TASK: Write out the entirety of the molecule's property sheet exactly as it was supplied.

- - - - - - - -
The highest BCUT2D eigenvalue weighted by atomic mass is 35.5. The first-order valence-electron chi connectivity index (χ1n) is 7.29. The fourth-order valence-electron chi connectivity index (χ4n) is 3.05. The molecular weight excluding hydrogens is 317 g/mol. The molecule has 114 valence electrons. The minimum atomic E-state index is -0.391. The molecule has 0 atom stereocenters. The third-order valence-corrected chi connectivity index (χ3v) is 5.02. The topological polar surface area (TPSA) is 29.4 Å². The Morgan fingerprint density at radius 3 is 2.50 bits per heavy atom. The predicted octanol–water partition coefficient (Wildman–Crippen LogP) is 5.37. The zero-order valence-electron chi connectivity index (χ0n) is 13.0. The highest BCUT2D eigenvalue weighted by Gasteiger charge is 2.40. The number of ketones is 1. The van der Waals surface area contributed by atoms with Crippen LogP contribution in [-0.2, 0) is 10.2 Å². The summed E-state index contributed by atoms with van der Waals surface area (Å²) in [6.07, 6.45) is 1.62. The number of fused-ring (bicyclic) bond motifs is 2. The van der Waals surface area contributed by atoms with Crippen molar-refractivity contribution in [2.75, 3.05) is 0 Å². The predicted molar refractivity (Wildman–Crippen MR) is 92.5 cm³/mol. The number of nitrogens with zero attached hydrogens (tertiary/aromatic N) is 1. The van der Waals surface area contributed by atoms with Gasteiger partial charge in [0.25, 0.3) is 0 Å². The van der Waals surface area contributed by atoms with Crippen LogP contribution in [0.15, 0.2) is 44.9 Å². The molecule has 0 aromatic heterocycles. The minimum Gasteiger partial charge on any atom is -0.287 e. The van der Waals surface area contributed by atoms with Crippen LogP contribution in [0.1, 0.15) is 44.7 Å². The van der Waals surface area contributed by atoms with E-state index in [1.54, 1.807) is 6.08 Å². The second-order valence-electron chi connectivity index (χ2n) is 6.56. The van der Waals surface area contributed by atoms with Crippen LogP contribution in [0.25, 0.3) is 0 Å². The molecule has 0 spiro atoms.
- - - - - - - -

The highest BCUT2D eigenvalue weighted by atomic mass is 35.5. The first-order valence-electron chi connectivity index (χ1n) is 7.29. The fourth-order valence-electron chi connectivity index (χ4n) is 3.05. The molecular weight excluding hydrogens is 317 g/mol. The molecule has 114 valence electrons. The minimum atomic E-state index is -0.391. The molecule has 0 atom stereocenters. The third-order valence-corrected chi connectivity index (χ3v) is 5.02. The topological polar surface area (TPSA) is 29.4 Å². The Morgan fingerprint density at radius 3 is 2.50 bits per heavy atom. The predicted octanol–water partition coefficient (Wildman–Crippen LogP) is 5.37. The zero-order valence-electron chi connectivity index (χ0n) is 13.0. The highest BCUT2D eigenvalue weighted by Gasteiger charge is 2.40. The number of ketones is 1. The van der Waals surface area contributed by atoms with Crippen LogP contribution in [-0.2, 0) is 10.2 Å². The summed E-state index contributed by atoms with van der Waals surface area (Å²) in [6.07, 6.45) is 1.62. The number of fused-ring (bicyclic) bond motifs is 2. The van der Waals surface area contributed by atoms with Crippen molar-refractivity contribution in [2.75, 3.05) is 0 Å². The predicted molar refractivity (Wildman–Crippen MR) is 92.5 cm³/mol. The number of nitrogens with zero attached hydrogens (tertiary/aromatic N) is 1. The van der Waals surface area contributed by atoms with Gasteiger partial charge in [0.25, 0.3) is 0 Å². The van der Waals surface area contributed by atoms with Crippen LogP contribution in [0.15, 0.2) is 44.9 Å². The molecule has 0 aromatic heterocycles. The minimum Gasteiger partial charge on any atom is -0.287 e. The van der Waals surface area contributed by atoms with Crippen LogP contribution in [0.1, 0.15) is 44.7 Å². The van der Waals surface area contributed by atoms with E-state index in [1.54, 1.807) is 6.08 Å². The second-order valence-electron chi connectivity index (χ2n) is 6.56. The van der Waals surface area contributed by atoms with Crippen LogP contribution in [0.25, 0.3) is 0 Å². The molecule has 0 spiro atoms.